Background: The optimal methodology for sedation and anesthesia during atrial fibrillation (AF) ablation has not been well established. We assessed the feasibility of total intravenous anesthesia (TIVA) by cardiologists with support from anesthesiologists during AF ablation and quality of pulmonary vein isolation (PVI) and single procedure success rate at 12 months. Methods: TIVA was performed by cardiologists using IV propofol and fentanyl under controlled ventilation via i-gel™ without neuromuscular blocking drugs in 160 consecutive patients (80 nonparoxysmal) with no anticipated difficult airway or other severe diseases. Anesthesiologists were requested to be on standby during the procedure. The incidence of anesthesia-associated complications and ablation-associated complications were assessed. To evaluate the quality of PVI, the prevalence of acute adenosine triphosphate (ATP)-provoked PV reconnections and late PV reconnections among those requiring a redo procedure was analyzed. Results: TIVA was successfully completed in 152 patients (95%). In five (3%), we requested help from anesthesiologists, and in three (2%), TIVA was abandoned. No major anesthesia-associated complications were observed. Ablation-associated complications were observed in seven patients (4%). ATP provocation test was performed in 141 patients, and no acute PV reconnections were observed in 134 (95%). Success rates at 12 months were 85% of patients off antiarrhythmic drugs. Twenty-one of 24 patients with recurrence underwent a redo session, and 18 (86%) had no PV reconnections. Conclusions: TIVA by cardiologists with support from anesthesiologists during AF ablation may be feasible. The success rate at 12 months was high, and prevalence of acute and late PV reconnection was very low.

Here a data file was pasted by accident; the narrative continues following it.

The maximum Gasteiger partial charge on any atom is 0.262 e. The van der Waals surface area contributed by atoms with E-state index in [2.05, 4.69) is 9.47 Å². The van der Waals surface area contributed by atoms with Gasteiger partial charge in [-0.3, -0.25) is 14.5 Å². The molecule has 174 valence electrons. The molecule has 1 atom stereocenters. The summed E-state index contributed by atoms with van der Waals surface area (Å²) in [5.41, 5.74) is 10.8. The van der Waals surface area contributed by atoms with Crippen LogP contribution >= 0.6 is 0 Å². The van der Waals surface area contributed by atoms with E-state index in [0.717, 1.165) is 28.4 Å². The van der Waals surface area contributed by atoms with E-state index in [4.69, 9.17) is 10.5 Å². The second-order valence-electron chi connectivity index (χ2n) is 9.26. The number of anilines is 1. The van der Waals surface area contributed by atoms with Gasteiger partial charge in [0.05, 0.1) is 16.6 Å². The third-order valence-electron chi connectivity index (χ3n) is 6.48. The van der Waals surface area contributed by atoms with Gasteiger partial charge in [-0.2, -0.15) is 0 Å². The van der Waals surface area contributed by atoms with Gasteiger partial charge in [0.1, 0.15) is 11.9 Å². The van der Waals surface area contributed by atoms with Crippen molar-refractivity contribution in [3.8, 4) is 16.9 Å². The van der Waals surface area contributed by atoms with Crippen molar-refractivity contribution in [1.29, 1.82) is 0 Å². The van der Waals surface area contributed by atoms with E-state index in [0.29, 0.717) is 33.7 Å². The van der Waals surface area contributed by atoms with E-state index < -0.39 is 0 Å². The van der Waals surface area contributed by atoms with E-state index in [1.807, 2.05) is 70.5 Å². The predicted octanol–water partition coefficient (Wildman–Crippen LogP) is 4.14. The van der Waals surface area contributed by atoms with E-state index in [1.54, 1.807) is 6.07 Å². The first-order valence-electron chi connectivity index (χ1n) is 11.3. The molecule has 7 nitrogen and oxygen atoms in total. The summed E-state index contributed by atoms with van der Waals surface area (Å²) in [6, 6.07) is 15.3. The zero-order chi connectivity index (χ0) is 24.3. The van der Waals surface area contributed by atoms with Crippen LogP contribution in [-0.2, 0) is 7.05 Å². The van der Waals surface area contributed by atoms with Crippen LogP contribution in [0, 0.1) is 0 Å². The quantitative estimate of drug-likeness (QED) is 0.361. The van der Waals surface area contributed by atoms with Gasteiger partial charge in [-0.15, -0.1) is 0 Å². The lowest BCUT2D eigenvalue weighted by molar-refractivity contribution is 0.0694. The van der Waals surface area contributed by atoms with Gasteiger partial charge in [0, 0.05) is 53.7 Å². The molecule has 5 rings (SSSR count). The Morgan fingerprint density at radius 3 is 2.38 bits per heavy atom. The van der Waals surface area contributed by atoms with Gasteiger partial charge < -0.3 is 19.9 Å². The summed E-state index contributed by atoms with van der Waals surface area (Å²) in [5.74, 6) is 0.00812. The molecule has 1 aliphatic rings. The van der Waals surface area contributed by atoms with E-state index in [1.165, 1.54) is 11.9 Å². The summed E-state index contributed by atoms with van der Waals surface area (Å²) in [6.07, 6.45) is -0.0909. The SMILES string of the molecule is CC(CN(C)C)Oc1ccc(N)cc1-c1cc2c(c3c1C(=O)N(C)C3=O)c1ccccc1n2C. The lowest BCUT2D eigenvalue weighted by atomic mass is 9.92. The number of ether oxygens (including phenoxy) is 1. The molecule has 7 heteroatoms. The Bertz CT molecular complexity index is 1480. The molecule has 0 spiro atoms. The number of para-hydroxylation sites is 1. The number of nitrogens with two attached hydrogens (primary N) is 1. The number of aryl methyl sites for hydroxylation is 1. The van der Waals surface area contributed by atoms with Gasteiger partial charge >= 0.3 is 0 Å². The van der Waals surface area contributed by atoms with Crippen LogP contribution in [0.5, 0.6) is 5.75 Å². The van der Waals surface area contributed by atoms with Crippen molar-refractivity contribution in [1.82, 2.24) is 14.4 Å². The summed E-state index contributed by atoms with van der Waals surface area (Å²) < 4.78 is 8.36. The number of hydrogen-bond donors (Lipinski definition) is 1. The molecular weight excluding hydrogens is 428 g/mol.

All Science Journal Classification (ASJC) codes
- Cardiology and Cardiovascular Medicine